Somerset's untold history
Somerset plantation is a picture of antebellum grandeur. A big pale-yellow house, replete with cooling porches, English gardens, and brick walks, it sits solidly at the edge of a cypress-pillared lake in the hazy, marshy fringes of eastern North Carolina. Its magnificence is enhanced by an isolation and solitude it never enjoyed in its working life. The clean-swept rooms, furnished with shiny hulks of hardwood furniture from the past, are awash in the tangy but musty smell of cypress, elegantly free of cooking, eating, talking inhabitants, and glamorous in their melancholy serenity.
But this solitary splendor was no more permanent than Somerset's 19th-century prosperity. It ended this summer when Tom Funk and Peter Wood arrived with 20 archaeology students and dug up the lawn. Now, where there was a sunny, tousled meadow, there is a grid of 8-by-10-foot holes. From 8 a.m. to 4:30 p.m. every day for five weeks, shovels flew, Duke University students sweated, and historians and archaeologists explained things. The long summer's nap of Somerset plantation has been disturbed.
This is as it should be. There never was a big empty meadow next to the big house when the plantation was working. It was chockablock slave cabins, populated by about 200 Africans. They also dug; among other things, they carved a canal 20 feet wide and six miles long out of the landscape. The canal became a county line. If it hadn't been for the work of Peter Wood and Tom Funk, that line would be the only trace left of an entire village of African workers.
Somerset plantation was a model of scientific slave agriculture. In 1786 a group of men calling themselves the Lake Company bought the swampland cheap and imported 100 slaves direct from Africa to canal it and clear fields in the cypress forests. It was early agribusiness. The canals watered the crops and were used for transportation; water-powered sawmills cut the cypress into lumber , and the slaves kept everything running in summer temperatures that get into the 90s and stay there.
Archaeology summer school students first found five 30-by-40-foot houses, each with two chimney bases shored up in the wet ground with cypress logs. They were probably slave dormitories and predate the sleepy mansion tourists wander through. They were built, along with the first ''big house,'' around 1800 by Josiah Collins, a wealthy local resident who bought out the Lake Company. The present big house was built, much grander and oriented toward the canals instead of the lake, in 1830. The slave dormitories stayed where they were, tipped to face the edge of the lake like the original mansion, until sometime later when they were dismantled.
All that remains of these are the foundations. The week before the program ended, the archaeologists found a row of smaller cabins, probably dating from the 1840s. These houses were being lived in till the 1920s. They were torn down for a WPA road in the 1930s, and this has since fallen into disuse. There are at least 10 more cabins to be found, says Dr. Wood.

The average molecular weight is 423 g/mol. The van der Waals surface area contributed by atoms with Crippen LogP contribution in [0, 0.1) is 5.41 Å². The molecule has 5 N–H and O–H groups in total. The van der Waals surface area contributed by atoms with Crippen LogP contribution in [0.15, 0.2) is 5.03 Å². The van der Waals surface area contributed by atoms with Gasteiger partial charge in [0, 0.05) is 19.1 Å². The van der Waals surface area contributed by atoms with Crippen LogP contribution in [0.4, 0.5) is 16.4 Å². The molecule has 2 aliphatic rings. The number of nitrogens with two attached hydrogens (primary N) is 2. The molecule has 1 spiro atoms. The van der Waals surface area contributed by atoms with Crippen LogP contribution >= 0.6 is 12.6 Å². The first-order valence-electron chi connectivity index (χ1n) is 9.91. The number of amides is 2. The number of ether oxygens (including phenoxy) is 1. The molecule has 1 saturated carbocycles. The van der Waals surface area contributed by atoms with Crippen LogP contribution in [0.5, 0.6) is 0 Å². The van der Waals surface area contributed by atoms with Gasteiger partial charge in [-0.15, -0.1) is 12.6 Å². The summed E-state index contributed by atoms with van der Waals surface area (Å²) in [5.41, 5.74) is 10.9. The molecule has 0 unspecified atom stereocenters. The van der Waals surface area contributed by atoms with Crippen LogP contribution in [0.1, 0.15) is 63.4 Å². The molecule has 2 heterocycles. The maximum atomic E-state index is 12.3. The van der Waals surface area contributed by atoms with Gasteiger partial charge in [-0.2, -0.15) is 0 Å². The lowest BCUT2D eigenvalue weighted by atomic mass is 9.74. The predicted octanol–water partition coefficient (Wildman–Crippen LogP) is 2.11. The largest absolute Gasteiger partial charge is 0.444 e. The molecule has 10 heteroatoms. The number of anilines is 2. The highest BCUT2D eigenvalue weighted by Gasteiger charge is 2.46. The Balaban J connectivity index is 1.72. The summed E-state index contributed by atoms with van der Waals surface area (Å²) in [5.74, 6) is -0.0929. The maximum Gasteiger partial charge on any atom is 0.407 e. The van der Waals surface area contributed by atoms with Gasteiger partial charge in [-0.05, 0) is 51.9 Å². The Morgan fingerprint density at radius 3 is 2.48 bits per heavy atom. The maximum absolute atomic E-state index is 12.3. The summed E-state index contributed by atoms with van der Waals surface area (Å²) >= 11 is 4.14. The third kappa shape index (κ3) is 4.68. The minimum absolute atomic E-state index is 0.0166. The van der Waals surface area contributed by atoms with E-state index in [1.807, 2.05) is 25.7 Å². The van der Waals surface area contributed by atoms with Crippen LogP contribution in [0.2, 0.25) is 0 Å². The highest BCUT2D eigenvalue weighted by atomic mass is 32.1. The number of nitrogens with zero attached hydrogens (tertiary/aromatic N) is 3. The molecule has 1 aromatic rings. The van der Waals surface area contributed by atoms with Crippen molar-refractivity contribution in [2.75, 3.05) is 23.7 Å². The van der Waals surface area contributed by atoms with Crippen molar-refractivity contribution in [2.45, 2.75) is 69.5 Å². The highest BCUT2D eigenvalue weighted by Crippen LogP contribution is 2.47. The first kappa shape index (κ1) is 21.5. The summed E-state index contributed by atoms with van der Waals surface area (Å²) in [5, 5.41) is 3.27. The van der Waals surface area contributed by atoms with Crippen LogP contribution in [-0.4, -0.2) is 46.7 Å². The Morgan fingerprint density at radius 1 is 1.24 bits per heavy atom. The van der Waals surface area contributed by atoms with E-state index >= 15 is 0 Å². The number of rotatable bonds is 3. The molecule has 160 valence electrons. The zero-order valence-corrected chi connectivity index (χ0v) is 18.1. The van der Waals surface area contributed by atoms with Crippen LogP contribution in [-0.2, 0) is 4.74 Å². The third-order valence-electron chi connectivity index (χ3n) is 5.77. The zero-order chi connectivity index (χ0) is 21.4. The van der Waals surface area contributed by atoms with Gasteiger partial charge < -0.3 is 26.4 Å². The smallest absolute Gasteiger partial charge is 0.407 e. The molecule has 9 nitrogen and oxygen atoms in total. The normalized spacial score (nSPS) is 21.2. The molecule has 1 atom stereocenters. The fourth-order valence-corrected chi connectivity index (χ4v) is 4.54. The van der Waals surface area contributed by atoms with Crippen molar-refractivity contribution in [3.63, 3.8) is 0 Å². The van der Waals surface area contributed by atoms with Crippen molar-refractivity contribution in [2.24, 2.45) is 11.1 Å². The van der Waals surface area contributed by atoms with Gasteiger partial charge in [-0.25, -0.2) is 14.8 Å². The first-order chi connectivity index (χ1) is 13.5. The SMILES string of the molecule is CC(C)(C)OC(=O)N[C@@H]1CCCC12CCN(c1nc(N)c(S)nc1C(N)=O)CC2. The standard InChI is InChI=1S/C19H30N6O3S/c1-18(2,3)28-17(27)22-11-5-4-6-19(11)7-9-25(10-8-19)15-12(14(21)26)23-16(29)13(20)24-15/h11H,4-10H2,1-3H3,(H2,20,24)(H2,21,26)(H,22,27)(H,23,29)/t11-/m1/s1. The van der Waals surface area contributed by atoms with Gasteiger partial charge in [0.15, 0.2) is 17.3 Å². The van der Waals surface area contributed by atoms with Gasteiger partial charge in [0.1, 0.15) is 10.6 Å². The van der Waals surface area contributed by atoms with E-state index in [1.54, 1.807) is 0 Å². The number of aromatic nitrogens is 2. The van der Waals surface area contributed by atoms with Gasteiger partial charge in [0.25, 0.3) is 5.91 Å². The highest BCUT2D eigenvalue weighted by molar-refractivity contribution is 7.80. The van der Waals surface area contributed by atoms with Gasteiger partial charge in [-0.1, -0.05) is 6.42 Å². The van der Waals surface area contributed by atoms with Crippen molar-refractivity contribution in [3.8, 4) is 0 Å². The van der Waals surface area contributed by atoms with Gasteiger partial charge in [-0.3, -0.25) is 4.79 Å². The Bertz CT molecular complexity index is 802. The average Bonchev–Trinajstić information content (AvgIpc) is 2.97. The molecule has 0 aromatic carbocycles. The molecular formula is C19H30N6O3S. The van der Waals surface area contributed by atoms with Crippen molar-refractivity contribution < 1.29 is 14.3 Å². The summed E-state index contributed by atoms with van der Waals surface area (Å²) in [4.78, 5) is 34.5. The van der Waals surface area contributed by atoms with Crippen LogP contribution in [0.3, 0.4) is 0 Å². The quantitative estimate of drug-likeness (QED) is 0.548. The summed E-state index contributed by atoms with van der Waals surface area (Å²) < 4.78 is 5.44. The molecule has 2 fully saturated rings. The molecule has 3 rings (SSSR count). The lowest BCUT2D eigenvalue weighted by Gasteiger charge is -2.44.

In them, the student diggers have found nails, ceramic remains, and a west African trading bead. ''It's a spooky thing to be out there and find something that hasn't been seen or known about for so long,'' says Kim Sanborn, a Duke University graduate student in history.
The big house was restored in the 1950s by the state of North Carolina.The life and times of Somerset slaves might never have been known about if it hadn't been for changes in what is perceived as history. ''You stand at that picket fence'' in front of the field, says Dr. Wood, and ''you've got, on one side, a reconstruction of a huge house used by a dozen people. On the other side of the fence you've got several hundred people living for several generations, and there's nothing but a lawn and grown-up weeds and a trailer park in the distance. It's an emblem of our limited historical vision.''
There have been a handful of digs of slave sites, but most American archaeology has concentrated on prehistory and Indian remains. It was thought that the slaves brought no culture with them from Africa, so there was nothing interesting to dig up.In fact, archaeologists who found terra-cotta pottery the slaves made attributed it to American Indians.
Historical archaeologists have tended to do ''big-house archaeology,'' says Dr. Wood. ''That is,'' he says, ''you go to a big plantation house, you excavate it, and you basically are reinforcing a kind of genealogical view of history, which is saying, 'Yes, you're right, this is where the wonderful X family lived.' ''
''It's not hard to be in the vanguard of this research,'' says Tom Funk, though Dr. Wood points out there is an ongoing effort among scholars to look at black culture as part of the culture of the United States rather than as an aberration in Anglo culture.